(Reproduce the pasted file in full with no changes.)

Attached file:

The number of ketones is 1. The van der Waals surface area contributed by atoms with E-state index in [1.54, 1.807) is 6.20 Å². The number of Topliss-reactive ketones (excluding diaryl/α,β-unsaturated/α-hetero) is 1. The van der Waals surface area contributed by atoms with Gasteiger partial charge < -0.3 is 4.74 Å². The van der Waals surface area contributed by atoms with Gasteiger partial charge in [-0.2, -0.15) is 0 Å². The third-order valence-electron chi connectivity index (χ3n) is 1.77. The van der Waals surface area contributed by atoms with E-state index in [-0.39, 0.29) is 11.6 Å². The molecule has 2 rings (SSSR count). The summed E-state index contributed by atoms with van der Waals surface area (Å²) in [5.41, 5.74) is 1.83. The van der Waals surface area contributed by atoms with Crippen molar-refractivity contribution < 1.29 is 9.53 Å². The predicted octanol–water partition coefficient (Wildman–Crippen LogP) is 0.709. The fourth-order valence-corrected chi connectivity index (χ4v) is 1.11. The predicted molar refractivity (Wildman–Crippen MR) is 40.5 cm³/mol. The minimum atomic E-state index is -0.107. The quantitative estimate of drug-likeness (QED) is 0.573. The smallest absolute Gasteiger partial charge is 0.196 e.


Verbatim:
The number of ketones is 1. The van der Waals surface area contributed by atoms with E-state index in [1.54, 1.807) is 6.20 Å². The number of Topliss-reactive ketones (excluding diaryl/α,β-unsaturated/α-hetero) is 1. The van der Waals surface area contributed by atoms with Gasteiger partial charge < -0.3 is 4.74 Å². The van der Waals surface area contributed by atoms with Gasteiger partial charge in [-0.2, -0.15) is 0 Å². The third-order valence-electron chi connectivity index (χ3n) is 1.77. The van der Waals surface area contributed by atoms with E-state index in [-0.39, 0.29) is 11.6 Å². The molecule has 2 rings (SSSR count). The summed E-state index contributed by atoms with van der Waals surface area (Å²) in [5.41, 5.74) is 1.83. The van der Waals surface area contributed by atoms with Crippen molar-refractivity contribution < 1.29 is 9.53 Å². The predicted octanol–water partition coefficient (Wildman–Crippen LogP) is 0.709. The fourth-order valence-corrected chi connectivity index (χ4v) is 1.11. The predicted molar refractivity (Wildman–Crippen MR) is 40.5 cm³/mol. The minimum atomic E-state index is -0.107. The quantitative estimate of drug-likeness (QED) is 0.573. The smallest absolute Gasteiger partial charge is 0.196 e.